SL: I contact the brokers and communicate with them at least two to three times a month and, as you can see in the film, I understand that he is still alive but at a camp having a very difficult existence. From my perspective, I just pray he’s alive and that’s the most important thing for me right now.
Madeline, how did you hear about the work Pastor Kim does and can you talk to us about building that relationship? Was he a reluctant participant at first or was he glad for you to hear his voice?
MG: I met Pastor Kim on my second or third trip to Seoul in South Korea. I’d read an article about him and I thought, “I’ve got to meet this guy.” After I met him, I discovered that some of that underground footage was being smuggled out of the country by these brave North Koreans but was then landing in Pastor Kim’s network, which is how some of it got onto the internet. I knew then he was a leading member of this and I was fascinated and in awe of what he was doing. He’s been known by the regime for 23 years and his work is known in South Korea. He’d been approached by many filmmakers and networks about doing different projects and he’s very protective of what he does, the people he’s trying to help and his network, too, which spans through many Asian countries. It took many months for us to get to know each other and at a certain point, I think we just knew we were interested in making the same kind of movie. We wanted people to feel some kind of compassion, to bring these worlds together that are so cut off. He was very reticent at first but he felt my sincerity, and that we had the same motivation. In terms of safety, he is known to the regime, as is Soyean Lee and Hyeon-seo, too, and they were all offered bodyguards by South Korea. When we followed the Roh family through five countries, there were more than 50 brokers involved, so all of that was vetted through Pastor Kim, but also through the activism world, though the policy world. We blurred the brokers’ faces, distorted their voices so they don’t sound like themselves – everything was vetted. The safe houses we show in Vietnam and Laos I checked we could show and he said it was okay because we are never in the same place twice. Security was first and foremost. When we are following the family in China, we are not there, Pastor Kim is not there and since 2009 he hasn’t even gone into China because they are complicit with North Korea and he could be kidnapped. So it was just the underground railroad, shooting with flip phones and one member of the Roh family who had already defected and wanted to travel with his mother shooting some of the footage. Every decision made was about the safety of everyone involved.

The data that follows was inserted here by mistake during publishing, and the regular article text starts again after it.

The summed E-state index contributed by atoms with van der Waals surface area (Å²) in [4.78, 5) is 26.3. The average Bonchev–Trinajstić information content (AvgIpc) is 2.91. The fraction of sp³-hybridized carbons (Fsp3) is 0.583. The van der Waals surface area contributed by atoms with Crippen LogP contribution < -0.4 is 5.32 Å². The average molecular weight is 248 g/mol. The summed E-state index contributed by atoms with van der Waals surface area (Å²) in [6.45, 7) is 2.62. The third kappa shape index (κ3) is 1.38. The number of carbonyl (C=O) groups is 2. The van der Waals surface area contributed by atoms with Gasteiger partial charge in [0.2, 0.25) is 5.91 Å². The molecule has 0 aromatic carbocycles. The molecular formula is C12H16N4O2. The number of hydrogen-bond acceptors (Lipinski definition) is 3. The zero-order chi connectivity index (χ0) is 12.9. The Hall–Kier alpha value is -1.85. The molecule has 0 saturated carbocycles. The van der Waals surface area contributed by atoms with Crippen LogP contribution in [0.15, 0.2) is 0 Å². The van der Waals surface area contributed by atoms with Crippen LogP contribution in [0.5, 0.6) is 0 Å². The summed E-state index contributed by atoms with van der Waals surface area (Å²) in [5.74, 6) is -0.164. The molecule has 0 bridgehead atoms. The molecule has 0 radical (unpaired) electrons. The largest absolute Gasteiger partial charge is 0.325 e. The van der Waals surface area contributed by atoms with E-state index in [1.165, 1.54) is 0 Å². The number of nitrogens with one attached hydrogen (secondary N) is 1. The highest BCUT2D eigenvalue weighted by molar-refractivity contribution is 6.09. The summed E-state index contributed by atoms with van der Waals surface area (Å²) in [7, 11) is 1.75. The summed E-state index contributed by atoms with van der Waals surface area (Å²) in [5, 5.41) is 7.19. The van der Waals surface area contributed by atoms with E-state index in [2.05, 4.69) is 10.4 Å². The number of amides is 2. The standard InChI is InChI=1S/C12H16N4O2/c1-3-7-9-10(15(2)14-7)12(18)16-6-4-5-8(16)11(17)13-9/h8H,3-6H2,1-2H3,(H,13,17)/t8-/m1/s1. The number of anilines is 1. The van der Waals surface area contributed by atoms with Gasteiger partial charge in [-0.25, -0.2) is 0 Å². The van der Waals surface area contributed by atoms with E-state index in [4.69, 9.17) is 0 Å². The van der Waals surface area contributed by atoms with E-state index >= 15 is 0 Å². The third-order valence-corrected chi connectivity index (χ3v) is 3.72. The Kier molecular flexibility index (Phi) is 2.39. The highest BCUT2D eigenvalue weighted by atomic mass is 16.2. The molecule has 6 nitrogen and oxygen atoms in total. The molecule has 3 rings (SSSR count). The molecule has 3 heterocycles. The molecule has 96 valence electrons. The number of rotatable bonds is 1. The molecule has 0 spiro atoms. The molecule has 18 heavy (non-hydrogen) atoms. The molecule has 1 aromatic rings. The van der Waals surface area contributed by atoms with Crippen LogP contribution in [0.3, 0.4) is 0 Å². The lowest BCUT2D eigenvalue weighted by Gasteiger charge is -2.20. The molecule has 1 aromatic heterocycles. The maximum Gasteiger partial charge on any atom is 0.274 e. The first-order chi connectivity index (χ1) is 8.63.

Now that it’s out there, what are you most proud of and what has been the reception so far?
MG: The reception overall has been so amazing and just so heart-warming. Obviously, the main reason this film was made was because I felt the heartbeat of North Korea when I saw that hidden camera footage and I also realised that we don’t see that. We haven’t heard their voices and as a result of that, we don’t think about them or feel any responsibility. This had to change, so now we are starting to hear from North Koreans. For every country around the world, we can’t just talk about the missiles, we have to talk about the people because we’ve turned a blind eye to them and they are suffering enormously.
Beyond Utopia is released in select cinemas on 27th October 2023.
Watch the trailer for Beyond Utopia here: